I use the latest Intel-Fortran-Compiler and I have a problem with the allocation of large arrays.
I’m developing code for computational fluid dynamics. There is a “main-program”, which calls several subroutines. The “main-program” is called as a subroutine too, which is called from a gui written with Winteracter.
I store all data in two large arrays, one real*8, one integer *4, size of several GB. The arrays are defined in a module. The problem is, where to allocate the two arrays.
When I allocate them in the “main-program”, the communication with the further called subroutines does not work, and this depends on choice of compiler-options like /o1 or /o2 and AVX2 or SSE or QxHOST and so on.
When I allocate the arrays in the calling GUI everything works.
I’m not shure, whether I make a mistake, so I do not rely on choosing the second way. I allocate the arrays before using them, so it should not make a difference where I allocate them.
Does anyone know this problem?
Many thanks and best regards,
Are you intending the arrays to be preserved between calls?
If "yes", either they have to be in a module as allocatable arrays .OR. in some source file with SAVE attribute.
Copy your GUI application project folder to a temporary folder and reduce the code down to a simple reproducer. The reproducer should be buildable with the allocation succeeds configuration and fails configuration.
Generally you keep the allocations, insert signature data, remove computations, assert on missing signatures. The result may be a few 10's of lines of code.
In the process of doing this you may discover an error in coding. If you cannot discover the error, at least then you can post the code here for others to see.
Please post your compiler version.
thank you, I will try that.
My compiler is
Intel parallel studio XE update 2 Composer edition, 2017.0.2.046
This is the module:
!!! Definitionen der Speicherfelder
INTEGER (KIND=4) :: IKurzesFormat,SIZEFR,SIZEFI
REAL (KIND=8), allocatable, Dimension(:) :: FR
INTEGER (KIND=4), allocatable, Dimension(:) :: FI
REAL (KIND=8) :: FEL(0:200)
END MODULE FDef
I store nearly everything in these two arrays like element-numbers, node-numbers, coordinates, large sparse matrices and so on. And I do openmp with these arrays with the shared-option, mainly dotproducts.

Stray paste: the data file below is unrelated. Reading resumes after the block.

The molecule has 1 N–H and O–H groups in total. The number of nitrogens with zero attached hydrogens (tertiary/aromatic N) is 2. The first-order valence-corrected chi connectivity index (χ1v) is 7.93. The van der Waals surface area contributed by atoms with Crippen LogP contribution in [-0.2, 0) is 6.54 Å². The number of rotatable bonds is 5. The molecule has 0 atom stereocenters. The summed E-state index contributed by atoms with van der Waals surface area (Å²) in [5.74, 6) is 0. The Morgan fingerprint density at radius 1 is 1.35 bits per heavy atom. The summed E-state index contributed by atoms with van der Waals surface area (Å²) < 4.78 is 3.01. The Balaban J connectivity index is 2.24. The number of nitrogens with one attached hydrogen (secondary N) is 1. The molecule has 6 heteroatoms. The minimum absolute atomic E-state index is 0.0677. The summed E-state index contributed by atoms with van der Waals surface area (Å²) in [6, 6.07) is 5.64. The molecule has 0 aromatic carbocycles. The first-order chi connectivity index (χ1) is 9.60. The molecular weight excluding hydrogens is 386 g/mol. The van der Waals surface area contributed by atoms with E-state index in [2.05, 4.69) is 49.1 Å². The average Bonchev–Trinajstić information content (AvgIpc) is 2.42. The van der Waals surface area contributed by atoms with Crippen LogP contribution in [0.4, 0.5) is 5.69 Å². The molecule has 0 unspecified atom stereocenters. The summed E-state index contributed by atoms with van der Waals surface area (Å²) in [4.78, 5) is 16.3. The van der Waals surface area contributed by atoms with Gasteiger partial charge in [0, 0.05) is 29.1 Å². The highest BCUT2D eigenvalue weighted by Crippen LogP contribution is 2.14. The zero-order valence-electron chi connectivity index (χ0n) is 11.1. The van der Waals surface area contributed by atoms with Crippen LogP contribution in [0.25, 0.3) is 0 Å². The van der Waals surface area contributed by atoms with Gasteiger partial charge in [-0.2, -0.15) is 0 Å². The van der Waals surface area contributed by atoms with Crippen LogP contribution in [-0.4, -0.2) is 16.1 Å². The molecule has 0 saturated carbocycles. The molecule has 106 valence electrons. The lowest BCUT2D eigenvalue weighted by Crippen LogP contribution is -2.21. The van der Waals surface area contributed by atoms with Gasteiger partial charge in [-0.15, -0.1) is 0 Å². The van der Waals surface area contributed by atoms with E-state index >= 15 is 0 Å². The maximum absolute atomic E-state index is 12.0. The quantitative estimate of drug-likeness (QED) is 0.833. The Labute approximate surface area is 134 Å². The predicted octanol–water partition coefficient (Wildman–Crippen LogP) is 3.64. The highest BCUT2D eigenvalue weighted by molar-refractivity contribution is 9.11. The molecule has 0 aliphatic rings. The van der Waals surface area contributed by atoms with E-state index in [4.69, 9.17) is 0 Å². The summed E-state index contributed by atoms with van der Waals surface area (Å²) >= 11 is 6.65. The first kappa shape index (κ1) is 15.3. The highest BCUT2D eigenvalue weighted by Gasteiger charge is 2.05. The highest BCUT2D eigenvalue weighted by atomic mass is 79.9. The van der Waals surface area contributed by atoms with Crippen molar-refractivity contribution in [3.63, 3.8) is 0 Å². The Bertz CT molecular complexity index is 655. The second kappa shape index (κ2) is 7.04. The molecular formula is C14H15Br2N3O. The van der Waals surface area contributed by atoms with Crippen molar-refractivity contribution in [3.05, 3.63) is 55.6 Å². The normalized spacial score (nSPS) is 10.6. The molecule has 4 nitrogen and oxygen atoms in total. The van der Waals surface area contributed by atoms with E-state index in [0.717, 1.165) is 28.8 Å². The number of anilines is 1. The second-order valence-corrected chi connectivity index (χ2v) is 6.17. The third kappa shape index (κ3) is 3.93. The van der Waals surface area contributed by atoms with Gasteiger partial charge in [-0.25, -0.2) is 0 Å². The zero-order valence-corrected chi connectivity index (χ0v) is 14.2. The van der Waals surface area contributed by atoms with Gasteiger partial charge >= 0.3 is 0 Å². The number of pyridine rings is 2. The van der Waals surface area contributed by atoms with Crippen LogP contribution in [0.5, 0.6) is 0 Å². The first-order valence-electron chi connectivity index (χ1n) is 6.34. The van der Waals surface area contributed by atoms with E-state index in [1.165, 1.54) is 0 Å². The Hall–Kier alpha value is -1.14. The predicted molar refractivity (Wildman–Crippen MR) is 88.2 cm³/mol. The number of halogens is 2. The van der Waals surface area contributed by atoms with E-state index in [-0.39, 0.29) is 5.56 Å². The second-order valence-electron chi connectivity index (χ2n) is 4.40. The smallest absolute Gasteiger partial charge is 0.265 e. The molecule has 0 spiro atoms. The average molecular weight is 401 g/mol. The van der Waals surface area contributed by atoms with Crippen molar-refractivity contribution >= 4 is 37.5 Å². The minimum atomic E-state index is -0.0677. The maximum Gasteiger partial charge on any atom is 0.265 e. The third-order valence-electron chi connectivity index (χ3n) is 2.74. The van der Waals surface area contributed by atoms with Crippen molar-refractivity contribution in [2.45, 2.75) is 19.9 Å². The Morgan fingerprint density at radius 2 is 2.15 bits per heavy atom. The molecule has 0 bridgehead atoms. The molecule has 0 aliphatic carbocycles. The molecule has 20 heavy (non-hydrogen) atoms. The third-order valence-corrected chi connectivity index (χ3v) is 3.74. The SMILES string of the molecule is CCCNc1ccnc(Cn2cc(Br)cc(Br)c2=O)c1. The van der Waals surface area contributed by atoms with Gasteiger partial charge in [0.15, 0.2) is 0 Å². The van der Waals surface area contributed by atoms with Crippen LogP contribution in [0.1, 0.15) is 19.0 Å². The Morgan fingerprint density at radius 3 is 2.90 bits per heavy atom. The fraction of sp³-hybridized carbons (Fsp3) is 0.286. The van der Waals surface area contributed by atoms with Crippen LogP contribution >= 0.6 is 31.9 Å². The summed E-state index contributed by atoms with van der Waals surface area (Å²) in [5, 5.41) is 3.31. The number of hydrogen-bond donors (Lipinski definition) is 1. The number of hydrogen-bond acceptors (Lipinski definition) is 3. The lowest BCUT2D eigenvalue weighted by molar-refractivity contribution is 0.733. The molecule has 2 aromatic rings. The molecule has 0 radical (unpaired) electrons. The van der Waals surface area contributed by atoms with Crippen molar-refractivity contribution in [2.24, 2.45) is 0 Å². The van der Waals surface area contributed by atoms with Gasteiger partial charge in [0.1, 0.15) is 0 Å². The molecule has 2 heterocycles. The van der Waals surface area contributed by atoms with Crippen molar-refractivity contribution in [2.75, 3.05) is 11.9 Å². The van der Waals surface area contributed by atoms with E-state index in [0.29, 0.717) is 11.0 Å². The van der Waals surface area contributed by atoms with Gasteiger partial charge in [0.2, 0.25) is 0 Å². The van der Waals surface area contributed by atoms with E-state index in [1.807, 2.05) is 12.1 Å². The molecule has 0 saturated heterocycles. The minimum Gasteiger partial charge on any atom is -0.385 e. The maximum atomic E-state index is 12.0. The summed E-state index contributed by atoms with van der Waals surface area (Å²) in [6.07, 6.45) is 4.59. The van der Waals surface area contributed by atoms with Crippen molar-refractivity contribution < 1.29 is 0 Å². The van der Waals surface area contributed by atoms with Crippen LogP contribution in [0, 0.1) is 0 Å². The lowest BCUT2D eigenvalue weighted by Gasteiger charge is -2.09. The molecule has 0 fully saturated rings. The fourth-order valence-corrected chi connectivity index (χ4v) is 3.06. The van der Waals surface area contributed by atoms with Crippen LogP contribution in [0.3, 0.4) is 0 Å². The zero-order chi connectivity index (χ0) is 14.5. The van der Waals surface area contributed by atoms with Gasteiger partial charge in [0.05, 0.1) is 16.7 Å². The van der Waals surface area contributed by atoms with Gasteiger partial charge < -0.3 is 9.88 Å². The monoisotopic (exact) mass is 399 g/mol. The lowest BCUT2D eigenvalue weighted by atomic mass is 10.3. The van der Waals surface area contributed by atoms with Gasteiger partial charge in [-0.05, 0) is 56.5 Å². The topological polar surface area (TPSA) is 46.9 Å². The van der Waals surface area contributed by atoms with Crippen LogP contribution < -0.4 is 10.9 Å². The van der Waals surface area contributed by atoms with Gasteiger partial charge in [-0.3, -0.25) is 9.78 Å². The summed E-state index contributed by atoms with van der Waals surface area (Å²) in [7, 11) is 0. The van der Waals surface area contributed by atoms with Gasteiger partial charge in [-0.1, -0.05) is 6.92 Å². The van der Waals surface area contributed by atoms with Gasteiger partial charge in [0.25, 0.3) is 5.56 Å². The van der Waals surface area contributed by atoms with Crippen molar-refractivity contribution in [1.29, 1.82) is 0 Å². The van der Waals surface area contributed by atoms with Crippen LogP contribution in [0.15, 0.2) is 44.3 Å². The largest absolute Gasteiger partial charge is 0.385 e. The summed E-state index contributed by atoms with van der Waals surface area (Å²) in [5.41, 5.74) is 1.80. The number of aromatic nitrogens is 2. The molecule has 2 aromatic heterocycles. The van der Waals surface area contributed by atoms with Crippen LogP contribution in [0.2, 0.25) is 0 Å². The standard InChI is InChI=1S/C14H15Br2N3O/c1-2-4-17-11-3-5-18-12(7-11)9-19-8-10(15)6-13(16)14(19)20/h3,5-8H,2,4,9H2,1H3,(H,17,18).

I use the compiler options /O2 and /QxCORE-AVX2 for all routines. With these computation speed is at best.
I found out: I must not use these for the "main-program". When I compile this with /O1 and /QxSSE2 (both are nessecary) it works, no more problems.
Could that be a compiler bug?
Could that be a compiler bug?
It could be that you have bugs in your code that corrupt data in memory. If you change compiler options you change the memory layout so not you my corrupt something that is not so important so that the bug is hidden.
Using all compiler checks such as check interfaces etc is a good starting point.
Still sounds like a programmer error.
a) are you using IMPLICIT NONE in all PROGRAM, FUNCTION and SUBROUTINE procedures?
b) Do you incorporate "USE FDef" in all procedures referencing FR and FI directly (as opposed to via DUMMY argument)?
Note, lack of IMPLICIT NONE combined with lack of USE FDef could cause the error to not show up until runtime.
You were right, I had a bug in the code. I had a not initialized integer variable, and depending on the compiler options it was set by the compiler to zero or not. So sometimes the code worked, sometimes not.
Instead of implicit none I use /warn:declarations.
Is there a way to find uninitiallized variables? I cant find that in the documentation.
Thank you for your effort and your patience.
>> So sometimes the code worked, sometimes not.
Where I come from, this is also known as "Walking on thin ice".
Bear in mind the "-check uninit" will catch most instances, but not necessarily all instances of uninitialized variables.
Going back to 1992-ish, Borland Turbo C (and later C++) had a feature that could catch all instances of uninitialized variables. This did have a runtime penalty but was acceptable when shaking out code. The feature used the paging hardware to trap access to "data" sections of the program. When a location was referenced, a trap would occur, and then the runtime system could consult/set flags regarding the state of the memory locations. Due to the overhead, this technique went out of favor, but it was nice to have when you needed it.
I think this could be re-implemented using a new yet-to-be developed tool derived from one of Intel's CPU simulator programs. This could be tied into the Intel Parallel Studio Advisor. Just a suggestion.